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United States. Office of Indian Affairs / Annual report of the Commissioner of Indian Affairs, for the year 1903, Part II
([1903])

Report of the Commission to the Five Civilized Tribes,   pp. 1-190 ff. PDF (101.5 MB)


Page 17

COMMISSION TO THE FIVE CIVILIZED TRIBES.             17 
3. Persons of Shawnee blood who acquired rights under the provisions of an
agreement between the Cherokee Nation and the Shawnee tribe of Indians, con-
cluded June 7, 1869, and approved by the President of the United States June
9, 
1869, and their descendants. This class embraces a few persons not Shawnees
by 
blood, but who removed to the Cherokee Nation with the Shawnees and whose
names appear as adopted members of the tribe on the register made in pursuance
of 
the terms of the agreement. 
4. Delawares by blood, who acquired rights under the provisions of an agreement
entered into between the Cherokee Nation and the Delaware tribe of Indians
April 
8, 1867. 
5. Persons deriving their rights from intermarriage with recognized citizens
of the 
Cherokee Nation, of either Cherokee, Delaware, or Shawnee blood. 
6. Cherokee freedmen, who acquired rights under the provisions of the treaty
between the United States and the Cherokee Nation concluded July 19, 1866.
In the enrollment of applicants of the first, third, and fourth classes 
little difficulty was experienced beyond simply the labor of taking so 
large a number of personal applications and recording the proceed- 
ings, residence within the nation and tribal enrollment being the 
vital prerequisites. 
The force and validity of acts of the Cherokee national council, the 
authority and regularity of the proceedings of various commissions 
charged with passing upon the rights of claimants to Cherokee citi- 
zenship, the compliance or noncompliance of such claimants with the 
terms upon which their admission was conditioned or with the laws of 
the Cherokee Nation regulating citizenship, and, not infrequently, the 
identity of the applicants as persons previously admitted to citizen-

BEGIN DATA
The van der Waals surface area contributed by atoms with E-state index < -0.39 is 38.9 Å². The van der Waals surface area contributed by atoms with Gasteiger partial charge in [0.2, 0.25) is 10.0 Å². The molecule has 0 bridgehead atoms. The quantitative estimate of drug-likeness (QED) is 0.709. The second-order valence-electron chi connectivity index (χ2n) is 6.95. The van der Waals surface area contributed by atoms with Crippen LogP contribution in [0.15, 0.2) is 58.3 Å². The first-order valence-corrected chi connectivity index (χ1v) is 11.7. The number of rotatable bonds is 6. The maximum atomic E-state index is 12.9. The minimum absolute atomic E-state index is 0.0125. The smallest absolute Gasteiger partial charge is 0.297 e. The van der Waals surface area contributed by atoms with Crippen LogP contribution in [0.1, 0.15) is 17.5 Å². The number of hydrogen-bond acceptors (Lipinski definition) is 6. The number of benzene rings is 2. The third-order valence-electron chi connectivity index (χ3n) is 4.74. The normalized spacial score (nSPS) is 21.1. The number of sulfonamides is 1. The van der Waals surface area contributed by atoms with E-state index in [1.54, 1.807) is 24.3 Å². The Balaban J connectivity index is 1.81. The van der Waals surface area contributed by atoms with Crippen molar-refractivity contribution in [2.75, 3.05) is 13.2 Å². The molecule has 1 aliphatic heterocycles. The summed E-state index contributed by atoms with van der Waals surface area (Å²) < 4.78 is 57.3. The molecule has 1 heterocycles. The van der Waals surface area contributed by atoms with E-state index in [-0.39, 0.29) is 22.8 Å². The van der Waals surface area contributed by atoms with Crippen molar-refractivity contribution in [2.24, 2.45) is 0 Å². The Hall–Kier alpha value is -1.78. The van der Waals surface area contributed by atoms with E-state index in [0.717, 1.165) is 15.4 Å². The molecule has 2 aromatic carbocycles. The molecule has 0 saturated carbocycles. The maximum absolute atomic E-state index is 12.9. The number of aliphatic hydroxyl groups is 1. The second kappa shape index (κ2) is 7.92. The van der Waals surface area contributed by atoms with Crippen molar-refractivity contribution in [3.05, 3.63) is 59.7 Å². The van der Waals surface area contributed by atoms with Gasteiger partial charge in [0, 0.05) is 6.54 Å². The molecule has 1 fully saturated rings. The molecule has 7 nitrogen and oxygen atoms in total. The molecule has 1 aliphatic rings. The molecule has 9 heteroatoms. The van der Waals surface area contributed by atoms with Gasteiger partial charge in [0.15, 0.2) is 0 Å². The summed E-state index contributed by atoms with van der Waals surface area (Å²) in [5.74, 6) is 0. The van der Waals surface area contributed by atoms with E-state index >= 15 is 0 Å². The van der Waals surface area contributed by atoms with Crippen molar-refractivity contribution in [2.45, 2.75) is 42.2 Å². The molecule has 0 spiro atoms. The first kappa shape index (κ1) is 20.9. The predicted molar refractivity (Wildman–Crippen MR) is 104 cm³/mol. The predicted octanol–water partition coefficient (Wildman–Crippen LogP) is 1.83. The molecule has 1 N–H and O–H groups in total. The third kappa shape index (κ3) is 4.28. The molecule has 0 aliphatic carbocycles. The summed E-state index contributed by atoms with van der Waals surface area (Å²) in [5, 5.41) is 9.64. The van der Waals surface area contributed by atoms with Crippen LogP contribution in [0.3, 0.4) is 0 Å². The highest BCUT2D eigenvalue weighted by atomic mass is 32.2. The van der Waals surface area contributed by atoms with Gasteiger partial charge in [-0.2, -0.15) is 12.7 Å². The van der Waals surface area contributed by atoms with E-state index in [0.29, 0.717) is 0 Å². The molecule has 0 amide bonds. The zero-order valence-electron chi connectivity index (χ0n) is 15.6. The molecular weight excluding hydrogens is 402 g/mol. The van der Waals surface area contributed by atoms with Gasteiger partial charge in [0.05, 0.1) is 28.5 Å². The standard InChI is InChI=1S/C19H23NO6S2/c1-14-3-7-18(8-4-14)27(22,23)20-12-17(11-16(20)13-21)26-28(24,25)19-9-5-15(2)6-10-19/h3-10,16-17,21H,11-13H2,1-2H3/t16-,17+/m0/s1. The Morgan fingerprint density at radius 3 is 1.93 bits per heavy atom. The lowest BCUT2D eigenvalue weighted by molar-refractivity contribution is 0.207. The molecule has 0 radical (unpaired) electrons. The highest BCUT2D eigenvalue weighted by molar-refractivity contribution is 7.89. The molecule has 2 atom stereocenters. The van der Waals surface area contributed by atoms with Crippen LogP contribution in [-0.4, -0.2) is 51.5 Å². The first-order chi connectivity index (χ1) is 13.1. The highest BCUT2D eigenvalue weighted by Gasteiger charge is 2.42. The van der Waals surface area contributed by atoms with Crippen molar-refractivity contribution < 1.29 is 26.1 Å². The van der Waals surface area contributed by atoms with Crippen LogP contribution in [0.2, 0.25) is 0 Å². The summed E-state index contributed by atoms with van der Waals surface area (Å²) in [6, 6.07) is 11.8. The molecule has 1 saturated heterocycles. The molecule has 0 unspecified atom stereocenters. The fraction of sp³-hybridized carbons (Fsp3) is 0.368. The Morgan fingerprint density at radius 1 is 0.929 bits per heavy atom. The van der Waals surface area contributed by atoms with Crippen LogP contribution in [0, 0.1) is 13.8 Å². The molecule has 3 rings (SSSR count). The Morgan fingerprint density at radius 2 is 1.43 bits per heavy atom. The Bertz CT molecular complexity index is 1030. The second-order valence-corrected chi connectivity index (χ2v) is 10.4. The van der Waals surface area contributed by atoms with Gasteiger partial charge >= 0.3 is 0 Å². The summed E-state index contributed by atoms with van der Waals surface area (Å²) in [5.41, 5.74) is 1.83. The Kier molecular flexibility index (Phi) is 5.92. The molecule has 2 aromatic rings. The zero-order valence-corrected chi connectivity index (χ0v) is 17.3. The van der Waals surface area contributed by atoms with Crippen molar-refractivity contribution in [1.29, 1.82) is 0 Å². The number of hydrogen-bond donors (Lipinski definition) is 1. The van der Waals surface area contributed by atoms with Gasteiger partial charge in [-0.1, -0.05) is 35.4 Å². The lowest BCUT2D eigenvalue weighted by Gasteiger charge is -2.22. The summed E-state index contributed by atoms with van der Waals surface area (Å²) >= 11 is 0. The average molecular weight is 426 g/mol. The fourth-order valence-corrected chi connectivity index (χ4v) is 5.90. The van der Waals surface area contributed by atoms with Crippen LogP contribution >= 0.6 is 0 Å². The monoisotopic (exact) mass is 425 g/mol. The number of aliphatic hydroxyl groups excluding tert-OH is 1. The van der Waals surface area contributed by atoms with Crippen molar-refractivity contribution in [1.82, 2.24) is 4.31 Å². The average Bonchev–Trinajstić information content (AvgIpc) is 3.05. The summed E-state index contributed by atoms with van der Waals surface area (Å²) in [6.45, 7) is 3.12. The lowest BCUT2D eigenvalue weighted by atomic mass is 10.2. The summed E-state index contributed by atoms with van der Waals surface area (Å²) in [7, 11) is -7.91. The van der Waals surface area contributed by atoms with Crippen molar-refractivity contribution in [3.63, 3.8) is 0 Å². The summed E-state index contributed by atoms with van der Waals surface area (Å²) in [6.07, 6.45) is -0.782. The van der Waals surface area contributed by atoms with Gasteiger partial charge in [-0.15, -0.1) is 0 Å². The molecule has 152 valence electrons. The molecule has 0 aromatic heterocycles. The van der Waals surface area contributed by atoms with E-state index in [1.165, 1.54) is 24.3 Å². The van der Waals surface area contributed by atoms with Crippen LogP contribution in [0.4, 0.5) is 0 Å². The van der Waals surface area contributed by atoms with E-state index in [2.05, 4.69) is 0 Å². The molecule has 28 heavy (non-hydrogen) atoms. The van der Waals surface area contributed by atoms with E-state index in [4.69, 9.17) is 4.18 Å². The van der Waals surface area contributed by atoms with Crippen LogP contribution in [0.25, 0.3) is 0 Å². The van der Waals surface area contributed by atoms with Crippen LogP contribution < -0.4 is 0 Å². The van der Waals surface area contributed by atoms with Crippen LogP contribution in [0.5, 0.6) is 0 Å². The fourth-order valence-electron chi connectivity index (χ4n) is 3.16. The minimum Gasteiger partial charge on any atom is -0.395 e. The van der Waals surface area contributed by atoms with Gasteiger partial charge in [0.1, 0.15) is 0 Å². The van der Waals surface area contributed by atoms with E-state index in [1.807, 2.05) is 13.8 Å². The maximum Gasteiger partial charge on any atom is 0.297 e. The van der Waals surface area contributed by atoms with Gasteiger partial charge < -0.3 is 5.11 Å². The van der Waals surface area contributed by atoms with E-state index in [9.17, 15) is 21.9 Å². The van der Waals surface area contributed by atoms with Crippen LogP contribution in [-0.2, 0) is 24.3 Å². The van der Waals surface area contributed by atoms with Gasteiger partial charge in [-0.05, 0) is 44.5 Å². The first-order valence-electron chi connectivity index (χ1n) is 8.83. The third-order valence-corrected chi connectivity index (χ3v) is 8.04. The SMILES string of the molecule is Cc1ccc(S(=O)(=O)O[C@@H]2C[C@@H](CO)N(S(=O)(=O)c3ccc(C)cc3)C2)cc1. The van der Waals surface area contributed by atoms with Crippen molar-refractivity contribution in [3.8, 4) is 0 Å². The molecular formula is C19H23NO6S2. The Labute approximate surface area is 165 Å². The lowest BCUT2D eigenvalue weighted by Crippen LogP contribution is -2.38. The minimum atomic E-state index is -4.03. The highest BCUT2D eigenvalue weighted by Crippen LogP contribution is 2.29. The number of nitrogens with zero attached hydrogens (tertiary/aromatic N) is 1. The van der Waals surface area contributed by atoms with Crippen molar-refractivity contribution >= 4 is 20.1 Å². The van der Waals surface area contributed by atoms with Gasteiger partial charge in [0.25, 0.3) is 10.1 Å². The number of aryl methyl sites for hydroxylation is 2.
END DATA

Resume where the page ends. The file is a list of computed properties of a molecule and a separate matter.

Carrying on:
ship, are considerations which enter largely into the determination of 
the rights of applicants of the second class.           N 
It was in applications of the fifth and sixth classes, however, that 
the most serious difficulties arose. In the enrollment of Cherokee 
freedmen, other than those identified upon the authenticated roll of 
1880, every inch of ground was contested, and a mass of evidence, 
much of it irrelevant and immaterial, was introduced by both sides. 
The real issues were often so obscured as to require much patience 
and diligence in sifting the evidence for the facts and arriving at a 
proper determination of the rights of the applicants. 
The questions to be considered in determining applications of the 
fifth class are mainly legal ones, which may more properly be dealt 
with under the head of "Decisions." 
To the above six classes there might also be added a seventh. 
The Secretary of the Interior, exercising the authority vested in him 
by the act of Congress approved March 3, 1901 (Appendix No. 1, 
p. 79), had, prior to the consummation of the agreement now in force 
with the Cherokees, fixed a date for closing the citizenship rolls of 
the Cherokee Nation, viz, July 1, 1902. It became apparent that 
there would at that time remain upon the 1880 authenticated roll and 
the 1896 census roll of Cherokee citizens many names concerning 
which the Commission had been unable to secure information of a 
definite character. Four special enrolling parties during the spring 
and summer of 1902 spent several months in the field, and a strenuous 
effort was made to list for enrollment every citizen of the Cherokee 
Nation then living. Lest injustice be done, however, it was deemed - 
advisable to permit application to be made prior to the closing of the 
rolls for all delinquents on the rolls mentioned, those on the roll of 
1880, because the same is an authenticated roll of citizens of the Cher-
okee Nation, and those on the 1896 census roll, because that is virtually
IND 1903, i-T 2  2 


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